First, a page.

(not) get lost while word surfing
By Paula Offutt
© 2005, Paula Offutt
The key thing for doing research on the 'net is to know
what you are looking for – or at least a ball park assumption. The Internet
is a vast resource, vast enough that a researcher can easily drown. Finding
a few main places to start is better than jumping right on the Google boat
or Yahoo! train.
If I am looking for a particular term, I know the
description but not the word, I often go to Wikipedia first. For example, if
I want to know what's the name of a horse's hip, I look up 'horse', of
course. If I have the word but don't know if it is the right one, I use the
WordWeb program. For example, if I have the word flank but don't know if it
is the same as a horse's hip, I look up just that word.
Wikipedia is a wonderful site. It is user driven which
means anyone can add or edit an article. It just keeps growing! When I enter
the word 'horse' into the search box, it sends me to the main 'horse' page,
with references to other meanings of 'horse', such as the Chinese calendar.
There are links to the rest of the page's main points; a list of 'see also';
and a list of 'external links'. Scrolling/clicking down to the anatomy
section, there is an image of a horse with its pieces parts defined. I click
the image and it expands. I can then save that image (public domain)
to refer to later.
WordWeb is a free program, although the paid version of
it is well worth the cost. It is both a dictionary and a thesaurus. Entering
'horse' gives me five noun definitions and one verb. I can click on any of
the definitions and it sorts the thesaurus results to show only those
related to that definition. What makes WordWeb the best though, is its
ability to work with any program. Highlight a word and hit <control><w>.
WordWeb pops up with the results. When you find the word you are looking
for, click on it and then click 'replace'. If it can, it will do so.
Obviously it can't replace the word on a web page or .pdf file. I have used
it with MSWord, OpenOffice.org, Mozilla, Netscape, Firefox, Thunderbird, and
all sorts of things in between.
But that's simple stuff, easy enough to do while
writing and not miss a beat. What if I need to know a lot about horses
before I start writing so that it comes out evenly? I could look up horse in
Wikipedia or perhaps even look up horse care.
What do I want to know about horses? I have a young
filly that is going to grow up to be a war horse. How old does she need to
be before she can be ridden? How old would she be at retirement? What
exactly is a 'paint'?
This is where I turn to Copernic, a software program
that is a search engine. It uses all the other search engines, gathers the
information, and filters through it. It will take out the duplicates (to a
degree) and will take out all dead or broken links. In this case, I would do
a search on horse care or perhaps adolescent horse care. Copernic can keep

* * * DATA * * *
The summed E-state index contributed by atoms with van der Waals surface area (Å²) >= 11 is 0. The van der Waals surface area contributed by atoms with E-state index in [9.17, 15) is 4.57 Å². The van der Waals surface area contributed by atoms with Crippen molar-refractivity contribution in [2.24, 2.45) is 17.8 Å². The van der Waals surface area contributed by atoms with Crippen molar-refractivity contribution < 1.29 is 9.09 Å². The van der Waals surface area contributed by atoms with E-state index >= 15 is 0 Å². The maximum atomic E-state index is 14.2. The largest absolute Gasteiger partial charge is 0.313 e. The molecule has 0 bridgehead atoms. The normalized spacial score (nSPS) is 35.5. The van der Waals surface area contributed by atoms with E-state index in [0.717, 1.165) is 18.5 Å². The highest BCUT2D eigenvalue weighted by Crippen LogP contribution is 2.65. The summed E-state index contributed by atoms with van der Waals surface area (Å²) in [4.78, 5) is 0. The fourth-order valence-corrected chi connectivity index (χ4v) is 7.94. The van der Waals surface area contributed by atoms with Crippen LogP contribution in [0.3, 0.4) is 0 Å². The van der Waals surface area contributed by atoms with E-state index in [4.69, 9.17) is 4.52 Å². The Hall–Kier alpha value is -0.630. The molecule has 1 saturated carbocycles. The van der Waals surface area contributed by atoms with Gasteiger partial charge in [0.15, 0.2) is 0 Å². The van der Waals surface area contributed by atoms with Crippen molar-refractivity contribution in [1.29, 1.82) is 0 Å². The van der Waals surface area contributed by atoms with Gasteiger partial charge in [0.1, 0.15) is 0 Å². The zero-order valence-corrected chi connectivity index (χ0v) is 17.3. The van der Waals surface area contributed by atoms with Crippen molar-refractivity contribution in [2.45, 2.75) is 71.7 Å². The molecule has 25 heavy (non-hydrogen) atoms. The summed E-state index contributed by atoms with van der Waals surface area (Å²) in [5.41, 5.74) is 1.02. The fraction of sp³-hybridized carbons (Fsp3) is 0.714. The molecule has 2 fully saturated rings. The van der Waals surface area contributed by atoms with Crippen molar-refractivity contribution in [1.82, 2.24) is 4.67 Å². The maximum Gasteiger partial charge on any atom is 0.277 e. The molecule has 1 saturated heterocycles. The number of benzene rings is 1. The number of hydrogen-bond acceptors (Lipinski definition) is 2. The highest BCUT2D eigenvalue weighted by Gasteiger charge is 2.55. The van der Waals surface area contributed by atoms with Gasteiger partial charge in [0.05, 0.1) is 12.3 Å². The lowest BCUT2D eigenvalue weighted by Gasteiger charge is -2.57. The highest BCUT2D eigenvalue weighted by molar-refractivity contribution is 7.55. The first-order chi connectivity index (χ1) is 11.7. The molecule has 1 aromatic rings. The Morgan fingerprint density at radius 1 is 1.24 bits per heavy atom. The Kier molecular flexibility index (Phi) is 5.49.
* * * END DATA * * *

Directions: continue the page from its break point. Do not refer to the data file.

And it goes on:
the searches for me, on my computer, and will even download the pages so I
can view them off line. I can take searches and move them into various
If I need a more specific definition or usage, I go to
Bartleby's and look through their reference selection. Bartleby's has books
online, free, that you can do searches of all or just one particular books:
from History Encyclopedia to Gray's Anatomy, from Frost to
Fitzgerald to Oxford Ballads, from American Essays to Booker T. Washington,
you'll find the reference you need.
And don't forget Project Gutenberg! There are hundreds,
even thousands, of complete books, all public domain, that you can download.
For example, I was in the chat room and mentioned needing a power source
that is from the earth itself. Bob mentioned Nikola Tesla's experiments. I
looked up Tesla on Wikipedia and, among other things, I discovered he wrote
a book or two. I then went to Project Gutenberg and found them!
Another resource would be online clubs or groups for
that particular subject. Even some online stores have links to information
on the use of the items they sell. I found this out when I was researching
bows and again with leather craft. One retailer had a page of links, several
of which were clubs local to that area. But all three had excellent
definitions and methods on the use of various bows.
Instead of doing a search on Yahoo!, browse through the
categories instead. You can keep narrowing it down until you have exactly
what you are looking for. Or you could get totally lost.
When I start researching a particular subject, I have
to continually remind myself what I am looking for. I tend to start at Slot
A then sidetrack to Tab B, with the common denominator being quite vague.
Let's look at Tesla. I went to Wikipedia then later Project Gutenberg. Along
the way I read that he used radio frequencies as well. I meandered over to
the American Radio Relay League (ARRL, the leader of amateur radio in the
USA) and did a search there for Tesla. While I came up with some good
sources of information, I somehow wound up reading about satellite
propagation! I kept hitting the back button to see how I got there and
frankly, I still don't know.
Remaining on track is a third of the effort of doing
research on the internet. Another third is knowing what it is you are
looking for. And the final third is making sense of it all (mileage may
So be warned! When you go word surfing, you need to
remember where you parked your board!
Project Gutenberg --
Yahoo! category list -
American Relay League -